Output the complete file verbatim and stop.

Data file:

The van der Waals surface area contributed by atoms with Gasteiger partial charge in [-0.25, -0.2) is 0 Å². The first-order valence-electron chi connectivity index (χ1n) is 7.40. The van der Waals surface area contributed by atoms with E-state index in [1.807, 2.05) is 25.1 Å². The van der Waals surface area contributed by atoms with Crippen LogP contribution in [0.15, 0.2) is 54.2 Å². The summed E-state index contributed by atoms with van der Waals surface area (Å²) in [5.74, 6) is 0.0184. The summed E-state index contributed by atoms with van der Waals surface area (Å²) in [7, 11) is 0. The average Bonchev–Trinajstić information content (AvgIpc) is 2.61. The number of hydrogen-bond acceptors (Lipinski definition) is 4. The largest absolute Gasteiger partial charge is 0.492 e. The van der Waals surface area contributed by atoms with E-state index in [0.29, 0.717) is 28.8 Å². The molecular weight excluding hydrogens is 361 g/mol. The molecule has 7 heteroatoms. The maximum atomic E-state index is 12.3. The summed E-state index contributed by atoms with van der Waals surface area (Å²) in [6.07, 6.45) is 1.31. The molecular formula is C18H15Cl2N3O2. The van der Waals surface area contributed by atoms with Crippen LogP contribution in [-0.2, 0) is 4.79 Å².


The van der Waals surface area contributed by atoms with Gasteiger partial charge in [-0.25, -0.2) is 0 Å². The first-order valence-electron chi connectivity index (χ1n) is 7.40. The van der Waals surface area contributed by atoms with E-state index in [1.807, 2.05) is 25.1 Å². The van der Waals surface area contributed by atoms with Crippen LogP contribution in [0.15, 0.2) is 54.2 Å². The summed E-state index contributed by atoms with van der Waals surface area (Å²) in [5.74, 6) is 0.0184. The summed E-state index contributed by atoms with van der Waals surface area (Å²) in [7, 11) is 0. The average Bonchev–Trinajstić information content (AvgIpc) is 2.61. The number of hydrogen-bond acceptors (Lipinski definition) is 4. The largest absolute Gasteiger partial charge is 0.492 e. The van der Waals surface area contributed by atoms with E-state index in [0.29, 0.717) is 28.8 Å². The molecular weight excluding hydrogens is 361 g/mol. The molecule has 7 heteroatoms. The maximum atomic E-state index is 12.3. The summed E-state index contributed by atoms with van der Waals surface area (Å²) in [6.07, 6.45) is 1.31. The molecular formula is C18H15Cl2N3O2. The van der Waals surface area contributed by atoms with Crippen LogP contribution in [-0.2, 0) is 4.79 Å².